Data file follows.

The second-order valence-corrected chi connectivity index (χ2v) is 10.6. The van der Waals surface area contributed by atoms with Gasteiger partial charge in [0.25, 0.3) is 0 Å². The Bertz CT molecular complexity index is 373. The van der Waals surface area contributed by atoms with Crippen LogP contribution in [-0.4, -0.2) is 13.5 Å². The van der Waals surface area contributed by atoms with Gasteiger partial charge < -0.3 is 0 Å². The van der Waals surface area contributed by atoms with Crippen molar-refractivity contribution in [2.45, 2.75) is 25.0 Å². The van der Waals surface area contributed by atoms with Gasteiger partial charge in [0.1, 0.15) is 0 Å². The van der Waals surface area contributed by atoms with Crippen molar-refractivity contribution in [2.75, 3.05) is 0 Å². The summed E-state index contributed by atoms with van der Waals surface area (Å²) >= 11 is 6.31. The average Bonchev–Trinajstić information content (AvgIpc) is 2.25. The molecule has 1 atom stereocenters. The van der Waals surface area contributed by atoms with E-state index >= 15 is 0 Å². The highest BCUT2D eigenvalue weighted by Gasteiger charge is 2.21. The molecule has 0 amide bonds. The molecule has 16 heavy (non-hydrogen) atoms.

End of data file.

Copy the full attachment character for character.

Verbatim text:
The second-order valence-corrected chi connectivity index (χ2v) is 10.6. The van der Waals surface area contributed by atoms with Gasteiger partial charge in [0.25, 0.3) is 0 Å². The Bertz CT molecular complexity index is 373. The van der Waals surface area contributed by atoms with Crippen LogP contribution in [-0.4, -0.2) is 13.5 Å². The van der Waals surface area contributed by atoms with Gasteiger partial charge < -0.3 is 0 Å². The van der Waals surface area contributed by atoms with Crippen molar-refractivity contribution in [2.45, 2.75) is 25.0 Å². The van der Waals surface area contributed by atoms with Gasteiger partial charge in [0.1, 0.15) is 0 Å². The van der Waals surface area contributed by atoms with Crippen molar-refractivity contribution in [2.75, 3.05) is 0 Å². The summed E-state index contributed by atoms with van der Waals surface area (Å²) >= 11 is 6.31. The average Bonchev–Trinajstić information content (AvgIpc) is 2.25. The molecule has 1 atom stereocenters. The van der Waals surface area contributed by atoms with E-state index >= 15 is 0 Å². The highest BCUT2D eigenvalue weighted by Gasteiger charge is 2.21. The molecule has 0 amide bonds. The molecule has 16 heavy (non-hydrogen) atoms.